Five year turnover, earnings per share and NAV


And as Punch struggles, guess who's been buying some of their pubs... yes, you've guessed it, The Family'.

On Wedneday 22nd December, Shepherd's were £9.00 to buy, (traded on Plus Markets, not on the main London Stock Exchange), most brokers trade Plus markets, though there may be some restrictions on certain types of account.

You can download a copy of the full year accounts here. When I look at them, I know immediately where I stand. The accounts are intelligible from the get-go. They're written in plain English with minimal use of management jargon.

If you want to compare them to Punch, then go ahead, you can download Punch's complicated report here. Punch takes 10 pages before they even get to the opening chairman's statement. By the time they get to the financial accounts (page 53), Shepherd's have already finished (less than 50 pages - though I do concede even here, the lovely historic photos aren't strictly necessary).

As for a valuation, Shepherd's isn't what you'd call dirt cheap. On a P/E of 18 times and a dividend yield of 2.5%, you're paying for this quality outfit. I'd actually say that the shares are pricing in a profits recovery (things have been tight over last few years)...

That said, they've got £9.20 of assets backing up each share. So based on Wednesday's price, you're getting in at less than book value.

If you want to buy into a conservatively run business that has been trading for over 300 years with tremendous track record, then this could be a great bet. The shares have come off a £15 high and now trade around £9. If profit margins recover to their previous levels expect the share price to recover too.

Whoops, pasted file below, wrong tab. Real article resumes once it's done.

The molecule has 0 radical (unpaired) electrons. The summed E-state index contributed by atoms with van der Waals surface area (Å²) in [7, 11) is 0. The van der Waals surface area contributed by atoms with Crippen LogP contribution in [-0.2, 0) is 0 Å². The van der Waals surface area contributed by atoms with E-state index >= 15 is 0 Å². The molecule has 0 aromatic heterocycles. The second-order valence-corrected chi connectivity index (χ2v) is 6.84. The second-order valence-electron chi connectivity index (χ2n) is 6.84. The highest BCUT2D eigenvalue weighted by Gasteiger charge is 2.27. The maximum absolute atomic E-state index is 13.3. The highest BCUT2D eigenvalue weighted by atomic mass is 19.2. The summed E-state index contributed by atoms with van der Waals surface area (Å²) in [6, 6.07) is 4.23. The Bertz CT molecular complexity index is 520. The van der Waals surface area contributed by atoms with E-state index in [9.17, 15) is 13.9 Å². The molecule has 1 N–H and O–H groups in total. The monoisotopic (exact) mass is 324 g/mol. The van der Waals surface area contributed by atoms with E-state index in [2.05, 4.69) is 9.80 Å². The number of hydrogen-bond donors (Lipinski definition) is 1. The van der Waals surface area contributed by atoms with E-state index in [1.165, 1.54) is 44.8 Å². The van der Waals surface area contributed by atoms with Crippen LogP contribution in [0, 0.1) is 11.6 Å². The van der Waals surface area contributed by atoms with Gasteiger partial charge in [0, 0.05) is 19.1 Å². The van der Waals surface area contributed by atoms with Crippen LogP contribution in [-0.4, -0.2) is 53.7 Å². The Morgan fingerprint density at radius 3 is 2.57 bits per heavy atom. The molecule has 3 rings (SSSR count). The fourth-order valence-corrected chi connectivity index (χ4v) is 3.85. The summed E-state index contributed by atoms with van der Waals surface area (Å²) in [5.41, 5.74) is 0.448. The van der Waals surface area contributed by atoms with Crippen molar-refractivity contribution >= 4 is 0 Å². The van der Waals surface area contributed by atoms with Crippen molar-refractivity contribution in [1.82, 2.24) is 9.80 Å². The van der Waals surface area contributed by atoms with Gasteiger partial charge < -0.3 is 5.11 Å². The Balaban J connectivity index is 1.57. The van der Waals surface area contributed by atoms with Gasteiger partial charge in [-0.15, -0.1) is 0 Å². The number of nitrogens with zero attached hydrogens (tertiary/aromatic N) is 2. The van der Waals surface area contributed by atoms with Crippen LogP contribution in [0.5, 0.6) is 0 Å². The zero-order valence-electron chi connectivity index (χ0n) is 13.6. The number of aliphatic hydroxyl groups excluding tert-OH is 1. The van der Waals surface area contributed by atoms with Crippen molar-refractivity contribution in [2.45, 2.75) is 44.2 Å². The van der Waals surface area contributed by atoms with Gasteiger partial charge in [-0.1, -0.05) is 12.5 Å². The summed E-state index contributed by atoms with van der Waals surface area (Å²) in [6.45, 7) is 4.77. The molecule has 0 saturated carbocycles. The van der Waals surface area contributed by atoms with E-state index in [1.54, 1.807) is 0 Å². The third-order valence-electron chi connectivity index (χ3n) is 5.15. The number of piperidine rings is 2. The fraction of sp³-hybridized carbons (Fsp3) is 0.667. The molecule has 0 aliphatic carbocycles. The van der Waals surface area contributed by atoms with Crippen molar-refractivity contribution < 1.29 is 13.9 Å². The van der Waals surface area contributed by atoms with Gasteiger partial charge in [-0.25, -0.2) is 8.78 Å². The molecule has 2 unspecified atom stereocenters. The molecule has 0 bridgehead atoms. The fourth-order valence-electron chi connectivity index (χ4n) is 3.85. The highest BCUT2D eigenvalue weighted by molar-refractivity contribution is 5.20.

This is the sort of stock you can tuck away and forget about. Let The Family' look after your investment for you.

Shepherd Neame

Ticker: SHEP

Mid price: 875p

Market cap: £112m

52 week high/low: 945p/700p


Five year performance: 2005 +52.73% | 2006 +37.9% | 2007 -25.18% | 2008 -47.12% | 2009 +35.27% | 2010 (to 21st Dec) -5.41%

Punch Taverns

Ticker: PUB

Mid price: 74.1p

Market cap: £476m

52 week high/low: 101.5p/51.7p


Five year performance: 2005 +22.95% | 2006 +50.65% | 2007 -40.23% | 2008 -92.41% | 2009 +19.13% | 2010 (to 21st Dec) +8.35%

This article was first published in the free investment email The Right side. Sign up to TheRightSide here.

Your capital is at risk when you invest in shares - you can lose some or all of your money, so never risk more than you can afford to lose. Always seek personal advice if you are unsure about the suitability of any investment. Past performance and forecasts are not reliable indicators of future results. Commissions, fees and other charges can reduce returns from investments. Profits from share dealing are a form of income and subject to taxation. Tax treatment depends on individual circumstances and may be subject to change in the future. Please note that there will be no follow up to recommendations in The Right Side.

Managing Editor: Theo Casey. The Right Side is issued by MoneyWeek Ltd. MoneyWeek Ltd is authorised and regulated by the Financial Services Authority. FSA No 509798. https://www.fsa.gov.uk/register/home.do

Bengt graduated from Reading University in 1994 and followed up with a master's degree in business economics.


He started stock market investing at the age of 13, and this eventually led to a job in the City of London in 1995. He started on a bond desk at Cantor Fitzgerald and ended up running a desk at stockbroker's Cazenove.


Bengt left the City in 2000 to start up his own import and beauty products business which he still runs today.